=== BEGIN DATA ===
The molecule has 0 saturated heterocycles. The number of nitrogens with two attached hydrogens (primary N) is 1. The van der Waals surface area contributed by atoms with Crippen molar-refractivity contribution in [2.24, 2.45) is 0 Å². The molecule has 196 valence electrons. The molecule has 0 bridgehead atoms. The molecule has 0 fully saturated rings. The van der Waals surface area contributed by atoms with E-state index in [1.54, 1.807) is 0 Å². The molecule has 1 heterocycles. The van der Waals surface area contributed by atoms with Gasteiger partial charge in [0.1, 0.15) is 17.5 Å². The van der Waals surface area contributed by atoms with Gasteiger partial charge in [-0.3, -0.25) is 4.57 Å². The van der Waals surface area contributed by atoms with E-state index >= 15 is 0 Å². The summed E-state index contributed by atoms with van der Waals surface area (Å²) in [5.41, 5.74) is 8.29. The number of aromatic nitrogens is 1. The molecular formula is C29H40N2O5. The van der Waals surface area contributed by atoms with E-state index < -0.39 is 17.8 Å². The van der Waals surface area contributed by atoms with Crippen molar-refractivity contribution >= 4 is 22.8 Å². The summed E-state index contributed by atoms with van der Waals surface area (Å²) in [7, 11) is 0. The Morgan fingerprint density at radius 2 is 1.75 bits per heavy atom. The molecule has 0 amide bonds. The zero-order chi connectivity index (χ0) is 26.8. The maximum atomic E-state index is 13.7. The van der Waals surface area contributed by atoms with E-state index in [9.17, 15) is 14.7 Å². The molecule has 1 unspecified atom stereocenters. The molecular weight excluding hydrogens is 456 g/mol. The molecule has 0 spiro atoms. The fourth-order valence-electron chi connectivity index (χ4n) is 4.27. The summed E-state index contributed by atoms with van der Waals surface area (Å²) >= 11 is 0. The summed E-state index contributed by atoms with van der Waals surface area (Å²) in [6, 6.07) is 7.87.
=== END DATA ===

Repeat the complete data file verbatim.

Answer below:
The molecule has 0 saturated heterocycles. The number of nitrogens with two attached hydrogens (primary N) is 1. The van der Waals surface area contributed by atoms with Crippen molar-refractivity contribution in [2.24, 2.45) is 0 Å². The molecule has 196 valence electrons. The molecule has 0 bridgehead atoms. The molecule has 0 fully saturated rings. The van der Waals surface area contributed by atoms with E-state index in [1.54, 1.807) is 0 Å². The molecule has 1 heterocycles. The van der Waals surface area contributed by atoms with Gasteiger partial charge in [0.1, 0.15) is 17.5 Å². The van der Waals surface area contributed by atoms with Gasteiger partial charge in [-0.3, -0.25) is 4.57 Å². The van der Waals surface area contributed by atoms with E-state index >= 15 is 0 Å². The summed E-state index contributed by atoms with van der Waals surface area (Å²) in [5.41, 5.74) is 8.29. The number of aromatic nitrogens is 1. The molecular formula is C29H40N2O5. The van der Waals surface area contributed by atoms with E-state index < -0.39 is 17.8 Å². The van der Waals surface area contributed by atoms with Crippen molar-refractivity contribution >= 4 is 22.8 Å². The summed E-state index contributed by atoms with van der Waals surface area (Å²) in [7, 11) is 0. The Morgan fingerprint density at radius 2 is 1.75 bits per heavy atom. The molecule has 0 amide bonds. The zero-order chi connectivity index (χ0) is 26.8. The maximum atomic E-state index is 13.7. The van der Waals surface area contributed by atoms with E-state index in [9.17, 15) is 14.7 Å². The molecule has 1 unspecified atom stereocenters. The molecular weight excluding hydrogens is 456 g/mol. The molecule has 0 spiro atoms. The fourth-order valence-electron chi connectivity index (χ4n) is 4.27. The summed E-state index contributed by atoms with van der Waals surface area (Å²) >= 11 is 0. The summed E-state index contributed by atoms with van der Waals surface area (Å²) in [6, 6.07) is 7.87.